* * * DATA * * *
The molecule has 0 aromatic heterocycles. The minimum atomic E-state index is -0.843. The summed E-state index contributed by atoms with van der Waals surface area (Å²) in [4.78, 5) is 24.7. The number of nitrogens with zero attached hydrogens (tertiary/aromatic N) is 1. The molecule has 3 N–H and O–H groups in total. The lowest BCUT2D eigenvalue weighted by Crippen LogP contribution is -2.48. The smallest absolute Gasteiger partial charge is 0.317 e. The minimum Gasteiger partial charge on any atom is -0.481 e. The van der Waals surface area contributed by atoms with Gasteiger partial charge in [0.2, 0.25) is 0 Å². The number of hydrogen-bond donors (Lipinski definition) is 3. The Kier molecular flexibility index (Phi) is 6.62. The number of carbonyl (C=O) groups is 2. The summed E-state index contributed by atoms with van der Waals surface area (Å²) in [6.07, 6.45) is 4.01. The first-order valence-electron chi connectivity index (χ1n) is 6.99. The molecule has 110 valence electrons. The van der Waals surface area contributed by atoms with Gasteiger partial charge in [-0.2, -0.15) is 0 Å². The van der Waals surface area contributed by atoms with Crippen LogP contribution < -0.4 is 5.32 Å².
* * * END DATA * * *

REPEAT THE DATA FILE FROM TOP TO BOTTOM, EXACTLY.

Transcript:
The molecule has 0 aromatic heterocycles. The minimum atomic E-state index is -0.843. The summed E-state index contributed by atoms with van der Waals surface area (Å²) in [4.78, 5) is 24.7. The number of nitrogens with zero attached hydrogens (tertiary/aromatic N) is 1. The molecule has 3 N–H and O–H groups in total. The lowest BCUT2D eigenvalue weighted by Crippen LogP contribution is -2.48. The smallest absolute Gasteiger partial charge is 0.317 e. The minimum Gasteiger partial charge on any atom is -0.481 e. The van der Waals surface area contributed by atoms with Gasteiger partial charge in [0.2, 0.25) is 0 Å². The number of hydrogen-bond donors (Lipinski definition) is 3. The Kier molecular flexibility index (Phi) is 6.62. The number of carbonyl (C=O) groups is 2. The summed E-state index contributed by atoms with van der Waals surface area (Å²) in [6.07, 6.45) is 4.01. The first-order valence-electron chi connectivity index (χ1n) is 6.99. The molecule has 110 valence electrons. The van der Waals surface area contributed by atoms with Gasteiger partial charge in [-0.2, -0.15) is 0 Å². The van der Waals surface area contributed by atoms with Crippen LogP contribution < -0.4 is 5.32 Å².